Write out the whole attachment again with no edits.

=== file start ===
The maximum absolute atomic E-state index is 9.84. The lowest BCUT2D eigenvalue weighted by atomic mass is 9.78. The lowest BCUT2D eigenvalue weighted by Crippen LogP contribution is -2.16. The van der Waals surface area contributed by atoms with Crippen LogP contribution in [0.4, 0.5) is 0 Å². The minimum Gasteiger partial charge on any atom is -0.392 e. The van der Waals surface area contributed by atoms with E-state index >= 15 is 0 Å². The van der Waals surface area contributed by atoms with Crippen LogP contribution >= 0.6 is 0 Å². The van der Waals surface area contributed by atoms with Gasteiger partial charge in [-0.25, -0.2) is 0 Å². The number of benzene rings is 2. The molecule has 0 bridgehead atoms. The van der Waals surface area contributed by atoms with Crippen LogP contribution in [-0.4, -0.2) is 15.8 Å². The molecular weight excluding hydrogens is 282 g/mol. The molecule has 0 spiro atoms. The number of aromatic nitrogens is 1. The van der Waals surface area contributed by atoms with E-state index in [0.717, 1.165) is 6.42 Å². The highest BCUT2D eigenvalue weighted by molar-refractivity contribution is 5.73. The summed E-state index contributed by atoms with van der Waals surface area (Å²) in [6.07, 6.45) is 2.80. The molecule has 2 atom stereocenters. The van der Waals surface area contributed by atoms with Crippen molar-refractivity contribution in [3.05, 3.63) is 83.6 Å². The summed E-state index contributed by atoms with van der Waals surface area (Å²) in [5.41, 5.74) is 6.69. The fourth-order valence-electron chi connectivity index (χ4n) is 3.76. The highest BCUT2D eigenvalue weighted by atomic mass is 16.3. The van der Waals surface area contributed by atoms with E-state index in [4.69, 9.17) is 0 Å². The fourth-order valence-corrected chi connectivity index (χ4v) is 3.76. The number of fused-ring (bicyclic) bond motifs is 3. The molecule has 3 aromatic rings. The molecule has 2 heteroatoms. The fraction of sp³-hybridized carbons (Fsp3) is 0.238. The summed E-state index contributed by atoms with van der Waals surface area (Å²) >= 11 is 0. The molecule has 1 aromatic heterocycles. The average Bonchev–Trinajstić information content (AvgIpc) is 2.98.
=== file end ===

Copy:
The maximum absolute atomic E-state index is 9.84. The lowest BCUT2D eigenvalue weighted by atomic mass is 9.78. The lowest BCUT2D eigenvalue weighted by Crippen LogP contribution is -2.16. The van der Waals surface area contributed by atoms with Crippen LogP contribution in [0.4, 0.5) is 0 Å². The minimum Gasteiger partial charge on any atom is -0.392 e. The van der Waals surface area contributed by atoms with E-state index >= 15 is 0 Å². The van der Waals surface area contributed by atoms with Crippen LogP contribution >= 0.6 is 0 Å². The van der Waals surface area contributed by atoms with Gasteiger partial charge in [-0.25, -0.2) is 0 Å². The number of benzene rings is 2. The molecule has 0 bridgehead atoms. The van der Waals surface area contributed by atoms with Crippen LogP contribution in [-0.4, -0.2) is 15.8 Å². The molecular weight excluding hydrogens is 282 g/mol. The molecule has 0 spiro atoms. The number of aromatic nitrogens is 1. The van der Waals surface area contributed by atoms with E-state index in [0.717, 1.165) is 6.42 Å². The highest BCUT2D eigenvalue weighted by molar-refractivity contribution is 5.73. The summed E-state index contributed by atoms with van der Waals surface area (Å²) in [6.07, 6.45) is 2.80. The molecule has 2 atom stereocenters. The van der Waals surface area contributed by atoms with Crippen molar-refractivity contribution in [3.05, 3.63) is 83.6 Å². The summed E-state index contributed by atoms with van der Waals surface area (Å²) in [5.41, 5.74) is 6.69. The fourth-order valence-electron chi connectivity index (χ4n) is 3.76. The highest BCUT2D eigenvalue weighted by atomic mass is 16.3. The van der Waals surface area contributed by atoms with E-state index in [4.69, 9.17) is 0 Å². The fourth-order valence-corrected chi connectivity index (χ4v) is 3.76. The number of fused-ring (bicyclic) bond motifs is 3. The molecule has 3 aromatic rings. The molecule has 2 heteroatoms. The fraction of sp³-hybridized carbons (Fsp3) is 0.238. The summed E-state index contributed by atoms with van der Waals surface area (Å²) >= 11 is 0. The molecule has 1 aromatic heterocycles. The average Bonchev–Trinajstić information content (AvgIpc) is 2.98.